As the fresher develops into a second year she loses her lightheartedness with regard to work, and when she enters her third year the dread thought of "schools" looming close at hand spurs her to greater exertions. The school term is a very exciting one for its victim's; everyone takes great care of us, and we undergo a system of fattening up by means of poached eggs for breakfast, and beef tea in the middle of the morning. The Warden pays frequent visits, recommends a tonic, and discourages overwork. No cocoas are indulged in, but we retire to bed instead at 9:30. The week before the examination we are sent away to some bracing place, free from all books and college "shop". Then on the fatal day we are escorted to the schools by a crowd of friends, and up the steps follow a seething mass of pale and anxious looking undergraduates, dressed in the requisite black coats and white ties. Then with the ensuing viva voce one's course at Oxford is run.
From first to last the life is filled with interests of every kind - hard work, energetic play, and friends both outside and in college. There is, of course, little time left for taking part in outside work. Visiting at the infirmary is part of the programme of Sunday afternoons, and then we have our settlement, the Women's University Settlement at Southwark, and a University Mission both in India and South Africa. It is easier, however, to give our interest to these than any very substantial help, but several old students have taken a personal part in the work after leaving Oxford, while some have lately started a new settlement in Birmingham themselves. The fascination of Oxford, with its old college buildings and gardens, its water meadows and spires, can only be realised by those who have lived there, and perhaps even more to us than these is the privilege of being able to hear and come in personal contact with the greatest speakers and thinkers of the day. If the University of authorities did not work with us, and for the most part admit us to equal privileges with the men's colleges, our work might be very different in width and interest; as it is, they not only tolerate our presence, but entertain quite a friendly spirit towards us, which is very pleasant to experience, and one of our many causes for gratitude.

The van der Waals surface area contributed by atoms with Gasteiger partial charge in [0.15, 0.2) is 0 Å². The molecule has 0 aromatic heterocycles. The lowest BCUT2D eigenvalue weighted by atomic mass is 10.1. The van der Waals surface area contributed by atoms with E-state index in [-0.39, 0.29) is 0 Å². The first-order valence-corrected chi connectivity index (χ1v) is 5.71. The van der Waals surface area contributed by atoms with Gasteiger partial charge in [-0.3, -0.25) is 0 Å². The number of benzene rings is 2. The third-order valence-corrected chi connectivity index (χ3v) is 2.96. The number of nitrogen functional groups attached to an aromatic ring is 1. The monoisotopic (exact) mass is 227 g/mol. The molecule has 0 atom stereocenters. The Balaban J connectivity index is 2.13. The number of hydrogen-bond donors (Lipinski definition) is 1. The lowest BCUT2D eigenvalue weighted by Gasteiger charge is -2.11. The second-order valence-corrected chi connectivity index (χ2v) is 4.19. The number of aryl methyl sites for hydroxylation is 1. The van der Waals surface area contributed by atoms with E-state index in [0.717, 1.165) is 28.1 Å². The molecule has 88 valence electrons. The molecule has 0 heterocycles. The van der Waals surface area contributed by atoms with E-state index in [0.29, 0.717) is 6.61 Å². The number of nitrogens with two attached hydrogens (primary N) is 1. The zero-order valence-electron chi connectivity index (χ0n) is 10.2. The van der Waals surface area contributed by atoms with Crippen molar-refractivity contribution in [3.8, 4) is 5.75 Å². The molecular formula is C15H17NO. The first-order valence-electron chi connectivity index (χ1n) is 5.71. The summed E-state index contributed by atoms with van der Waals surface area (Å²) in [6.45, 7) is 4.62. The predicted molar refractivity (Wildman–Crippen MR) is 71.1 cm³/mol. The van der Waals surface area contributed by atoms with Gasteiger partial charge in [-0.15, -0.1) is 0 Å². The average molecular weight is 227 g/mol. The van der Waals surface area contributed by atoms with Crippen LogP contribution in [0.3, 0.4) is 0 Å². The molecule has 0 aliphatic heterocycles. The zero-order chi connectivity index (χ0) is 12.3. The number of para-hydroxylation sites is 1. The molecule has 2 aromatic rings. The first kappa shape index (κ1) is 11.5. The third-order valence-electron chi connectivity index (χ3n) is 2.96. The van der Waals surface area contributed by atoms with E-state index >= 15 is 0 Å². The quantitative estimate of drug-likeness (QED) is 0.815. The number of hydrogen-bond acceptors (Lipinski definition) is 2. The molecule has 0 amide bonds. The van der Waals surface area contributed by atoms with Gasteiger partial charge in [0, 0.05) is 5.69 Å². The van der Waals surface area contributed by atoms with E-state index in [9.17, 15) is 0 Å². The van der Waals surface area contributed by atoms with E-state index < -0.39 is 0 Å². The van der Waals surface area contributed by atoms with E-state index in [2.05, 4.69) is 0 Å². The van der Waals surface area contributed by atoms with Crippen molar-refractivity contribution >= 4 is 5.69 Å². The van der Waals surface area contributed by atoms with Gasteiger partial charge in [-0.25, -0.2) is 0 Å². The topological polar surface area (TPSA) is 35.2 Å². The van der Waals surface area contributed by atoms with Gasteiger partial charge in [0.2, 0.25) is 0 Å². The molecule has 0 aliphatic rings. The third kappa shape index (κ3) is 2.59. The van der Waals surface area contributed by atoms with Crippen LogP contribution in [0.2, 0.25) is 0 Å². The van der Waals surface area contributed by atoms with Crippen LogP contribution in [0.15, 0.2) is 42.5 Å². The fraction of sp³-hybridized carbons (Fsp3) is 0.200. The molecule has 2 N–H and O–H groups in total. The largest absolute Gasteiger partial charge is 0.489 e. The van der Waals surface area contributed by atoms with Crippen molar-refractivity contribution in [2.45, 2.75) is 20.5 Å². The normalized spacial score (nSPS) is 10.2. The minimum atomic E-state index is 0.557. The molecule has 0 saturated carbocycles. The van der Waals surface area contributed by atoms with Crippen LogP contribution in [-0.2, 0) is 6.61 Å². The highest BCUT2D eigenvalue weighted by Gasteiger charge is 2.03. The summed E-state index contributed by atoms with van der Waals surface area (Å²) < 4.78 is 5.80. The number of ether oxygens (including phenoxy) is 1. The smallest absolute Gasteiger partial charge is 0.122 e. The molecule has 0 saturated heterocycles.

Dear Mr Editor
Elsie T. Stevens.
Constance E. Parker.
Agnes E. Brewin.
Julius Jottings. No 7 April 1902.
Miss Constance Parker has resigned her post at the Winchester High School, and is now Classical Mistress at Bedford College, London.
She did not marry.
Parker Constance Emily of St Brigas Northover-road Westbury on Trym Bristol spinster died 29 September 1955 at Mount Pleasant nursing home Clevedon Somersetshire Probate Bristol 18 November 1955 to Eleanora Mary Almond spinster and Andrew Murray Urquhart solicitor.
Effects L25381 14s 8d
Ref: National Probate Calendar
Parker family images courtesy of R Waight 2015
1. Census: England, 3 Apr 1881, Rowledge Vicarage Farnham HAM. Constance is recorded as a daughter aged 3 born Rowledge
2. Census: England, 5 Apr 1891, Rowledge Vicarage Binsted E Hants. Constance is described as a daughter aged 13 a scholar born Binsted
3. Census: England, 31 Mar 1901, Binsted Alton HAM. Constance is recorded as a daughter unmarried aged 23 born Hampshire.